Wouldn't it be great if there were a technology or database in place to locate the world's sunniest spots? Not only could it help spur further investment in solar energy technologies by giving businesses or governments the best bang for their buck; it would also provide more cost-effective energy solutions for developing countries - particularly in Africa - which receive a lot of sunlight but lack a proper power grid infrastructure.
NASA has been working on building just such a database, gathering and scrutinizing 22 years' worth of maps compiled by European and U.S. satellites to find Earth's sunniest places; it has so far determined that the middle of the Pacific Ocean and the Sahara Desert top the list of sunniest locations. The effort is being spearheaded by the Group on Earth Observations, a 72-nation coalition that seeks practical applications for scientific information to "benefit society." They estimate that the Sahara region has gotten an average of 6.78 kW-hours of solar energy per square meter a day from 1983 to 2005 - about the amount of electricity used by a U.S. home to heat water every day (making it the most sun-soaked terrestrial area on Earth). Other benefits of using the satellite images include siting future offshore wind farms - by locating regions with high wave speeds - and providing farmers with valuable solar energy data to guide their crop planting operations.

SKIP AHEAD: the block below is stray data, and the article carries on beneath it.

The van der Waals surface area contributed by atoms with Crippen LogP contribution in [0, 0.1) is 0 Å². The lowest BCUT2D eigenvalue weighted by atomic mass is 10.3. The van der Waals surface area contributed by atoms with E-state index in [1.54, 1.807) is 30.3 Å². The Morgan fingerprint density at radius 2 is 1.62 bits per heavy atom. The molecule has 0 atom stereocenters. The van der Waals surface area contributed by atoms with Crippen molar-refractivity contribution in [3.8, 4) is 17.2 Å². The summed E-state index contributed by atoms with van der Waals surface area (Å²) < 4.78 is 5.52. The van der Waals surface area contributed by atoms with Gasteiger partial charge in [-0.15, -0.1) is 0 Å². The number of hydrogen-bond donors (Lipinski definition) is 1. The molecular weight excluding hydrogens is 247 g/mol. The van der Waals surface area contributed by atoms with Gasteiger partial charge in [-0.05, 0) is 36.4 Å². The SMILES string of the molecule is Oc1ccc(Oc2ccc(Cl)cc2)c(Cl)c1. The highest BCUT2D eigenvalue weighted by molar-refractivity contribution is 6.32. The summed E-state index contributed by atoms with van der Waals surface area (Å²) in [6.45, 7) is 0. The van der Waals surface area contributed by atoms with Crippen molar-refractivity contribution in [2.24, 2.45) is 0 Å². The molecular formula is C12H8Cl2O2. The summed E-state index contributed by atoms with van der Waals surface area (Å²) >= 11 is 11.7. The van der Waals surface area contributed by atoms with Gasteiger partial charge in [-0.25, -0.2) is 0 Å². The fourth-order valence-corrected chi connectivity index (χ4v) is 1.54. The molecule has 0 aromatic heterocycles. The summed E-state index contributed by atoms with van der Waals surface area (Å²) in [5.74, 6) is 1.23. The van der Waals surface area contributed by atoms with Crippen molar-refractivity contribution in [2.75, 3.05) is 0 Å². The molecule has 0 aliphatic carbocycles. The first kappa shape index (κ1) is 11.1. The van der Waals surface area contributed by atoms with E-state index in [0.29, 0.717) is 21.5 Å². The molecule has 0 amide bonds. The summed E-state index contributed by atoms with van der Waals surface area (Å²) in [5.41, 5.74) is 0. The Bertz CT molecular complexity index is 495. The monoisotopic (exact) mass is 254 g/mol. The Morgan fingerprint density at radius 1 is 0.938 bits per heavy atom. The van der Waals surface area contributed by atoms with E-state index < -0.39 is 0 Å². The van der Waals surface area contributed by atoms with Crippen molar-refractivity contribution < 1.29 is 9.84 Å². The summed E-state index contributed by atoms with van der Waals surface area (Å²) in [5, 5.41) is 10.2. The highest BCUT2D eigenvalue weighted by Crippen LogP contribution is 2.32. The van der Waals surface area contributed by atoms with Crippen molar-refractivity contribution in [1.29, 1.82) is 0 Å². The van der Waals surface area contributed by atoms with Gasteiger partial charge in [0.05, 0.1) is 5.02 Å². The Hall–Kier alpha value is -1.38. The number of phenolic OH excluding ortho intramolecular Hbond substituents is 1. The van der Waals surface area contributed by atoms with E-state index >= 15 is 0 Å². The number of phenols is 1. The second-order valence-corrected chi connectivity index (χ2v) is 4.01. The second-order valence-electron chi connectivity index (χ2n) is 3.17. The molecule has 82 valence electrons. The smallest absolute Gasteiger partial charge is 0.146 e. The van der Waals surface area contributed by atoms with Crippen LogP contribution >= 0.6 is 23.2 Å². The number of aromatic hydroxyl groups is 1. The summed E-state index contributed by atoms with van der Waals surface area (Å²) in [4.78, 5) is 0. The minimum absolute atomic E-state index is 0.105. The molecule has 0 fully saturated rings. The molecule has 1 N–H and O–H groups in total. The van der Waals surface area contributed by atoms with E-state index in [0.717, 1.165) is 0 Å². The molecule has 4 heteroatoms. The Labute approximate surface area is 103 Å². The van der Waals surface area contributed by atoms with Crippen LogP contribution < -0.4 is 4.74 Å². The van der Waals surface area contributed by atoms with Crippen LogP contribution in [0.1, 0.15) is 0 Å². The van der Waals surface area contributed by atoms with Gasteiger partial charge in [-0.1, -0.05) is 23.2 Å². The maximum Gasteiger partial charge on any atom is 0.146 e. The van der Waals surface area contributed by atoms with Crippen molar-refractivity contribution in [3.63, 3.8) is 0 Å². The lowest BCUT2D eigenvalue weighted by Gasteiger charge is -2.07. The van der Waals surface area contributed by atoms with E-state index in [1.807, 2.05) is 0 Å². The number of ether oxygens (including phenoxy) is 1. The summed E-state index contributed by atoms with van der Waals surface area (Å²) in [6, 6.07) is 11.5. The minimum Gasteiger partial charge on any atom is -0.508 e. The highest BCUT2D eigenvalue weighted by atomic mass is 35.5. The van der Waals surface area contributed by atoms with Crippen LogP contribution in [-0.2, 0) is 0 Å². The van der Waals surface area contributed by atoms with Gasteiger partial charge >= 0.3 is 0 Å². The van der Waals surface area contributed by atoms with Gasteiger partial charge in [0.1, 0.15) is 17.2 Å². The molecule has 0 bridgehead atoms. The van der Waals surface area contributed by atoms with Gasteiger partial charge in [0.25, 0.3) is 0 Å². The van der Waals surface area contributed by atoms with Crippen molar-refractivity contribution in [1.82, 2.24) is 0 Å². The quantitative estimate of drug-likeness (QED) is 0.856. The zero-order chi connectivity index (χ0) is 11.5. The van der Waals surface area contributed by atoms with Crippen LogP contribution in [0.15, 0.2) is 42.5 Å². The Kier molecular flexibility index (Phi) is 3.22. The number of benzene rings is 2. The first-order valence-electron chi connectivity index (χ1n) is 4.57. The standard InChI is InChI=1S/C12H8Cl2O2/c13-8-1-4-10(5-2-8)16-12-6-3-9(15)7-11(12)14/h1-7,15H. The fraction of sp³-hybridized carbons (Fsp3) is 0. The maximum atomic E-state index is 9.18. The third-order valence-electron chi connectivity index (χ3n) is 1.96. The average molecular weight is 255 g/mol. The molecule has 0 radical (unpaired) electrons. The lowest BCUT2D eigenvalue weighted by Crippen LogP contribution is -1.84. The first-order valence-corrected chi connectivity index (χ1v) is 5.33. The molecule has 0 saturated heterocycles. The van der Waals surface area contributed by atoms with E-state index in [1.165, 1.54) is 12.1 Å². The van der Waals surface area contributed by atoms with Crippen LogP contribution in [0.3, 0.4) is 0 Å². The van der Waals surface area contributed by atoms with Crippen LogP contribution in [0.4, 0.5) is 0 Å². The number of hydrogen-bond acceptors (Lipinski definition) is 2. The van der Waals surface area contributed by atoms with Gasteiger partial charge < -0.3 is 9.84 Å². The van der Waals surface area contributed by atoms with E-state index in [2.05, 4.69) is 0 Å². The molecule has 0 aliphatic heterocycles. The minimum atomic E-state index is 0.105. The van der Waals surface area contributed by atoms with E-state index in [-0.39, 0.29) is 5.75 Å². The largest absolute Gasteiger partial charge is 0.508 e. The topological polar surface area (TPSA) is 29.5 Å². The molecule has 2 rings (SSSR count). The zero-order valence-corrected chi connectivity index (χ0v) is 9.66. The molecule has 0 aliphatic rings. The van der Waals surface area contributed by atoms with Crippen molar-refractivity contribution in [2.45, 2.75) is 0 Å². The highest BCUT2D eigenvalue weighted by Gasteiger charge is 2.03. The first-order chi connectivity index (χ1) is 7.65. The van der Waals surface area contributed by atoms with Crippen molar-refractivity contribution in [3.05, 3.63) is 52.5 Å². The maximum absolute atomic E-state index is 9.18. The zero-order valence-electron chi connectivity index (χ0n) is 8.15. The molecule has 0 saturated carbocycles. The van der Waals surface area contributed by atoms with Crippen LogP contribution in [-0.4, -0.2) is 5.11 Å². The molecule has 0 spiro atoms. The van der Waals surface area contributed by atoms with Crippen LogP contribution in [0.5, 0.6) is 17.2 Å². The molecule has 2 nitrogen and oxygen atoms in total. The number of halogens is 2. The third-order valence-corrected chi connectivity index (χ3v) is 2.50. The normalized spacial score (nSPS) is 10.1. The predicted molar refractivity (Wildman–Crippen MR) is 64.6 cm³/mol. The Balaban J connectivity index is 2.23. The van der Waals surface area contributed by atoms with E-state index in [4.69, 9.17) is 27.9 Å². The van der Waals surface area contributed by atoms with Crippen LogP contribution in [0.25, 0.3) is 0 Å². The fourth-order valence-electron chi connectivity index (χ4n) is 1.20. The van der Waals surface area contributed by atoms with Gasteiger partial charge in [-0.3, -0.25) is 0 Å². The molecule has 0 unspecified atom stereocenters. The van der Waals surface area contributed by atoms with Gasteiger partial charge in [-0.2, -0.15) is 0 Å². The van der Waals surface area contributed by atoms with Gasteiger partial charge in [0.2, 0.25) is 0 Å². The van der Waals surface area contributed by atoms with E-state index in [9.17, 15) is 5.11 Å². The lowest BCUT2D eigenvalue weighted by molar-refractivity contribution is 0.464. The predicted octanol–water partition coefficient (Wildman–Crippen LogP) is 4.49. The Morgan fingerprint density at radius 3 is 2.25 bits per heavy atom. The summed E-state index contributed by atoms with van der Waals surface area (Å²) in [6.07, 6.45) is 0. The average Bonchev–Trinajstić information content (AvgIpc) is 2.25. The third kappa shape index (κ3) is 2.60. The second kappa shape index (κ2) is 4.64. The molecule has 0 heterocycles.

One innovative Italian company, Flyby, is using the data to monitor levels of UV radiation; it sends out mobile phone alerts to advise people to protect themselves when levels get excessively high. The satellite information would come in particularly handy in developing countries where solar power would provide a much better alternative to conventional power sources due to a general lack of infrastructure. As Thierry Ranchin, a professor at the Ecole des Mines de Paris in France, explained: "If you want to bring electricity to a small village in Africa, it's often easier to do it with a stand-alone system than a grid with power lines."
Now that we're finally seeing some real progress in getting cost-effective, practical solar cell technologies out the door, it shouldn't be long before we're able to fully capitalize on this rich database.
Via ::Los Angeles Times: Mapping a path to solar power (newspaper)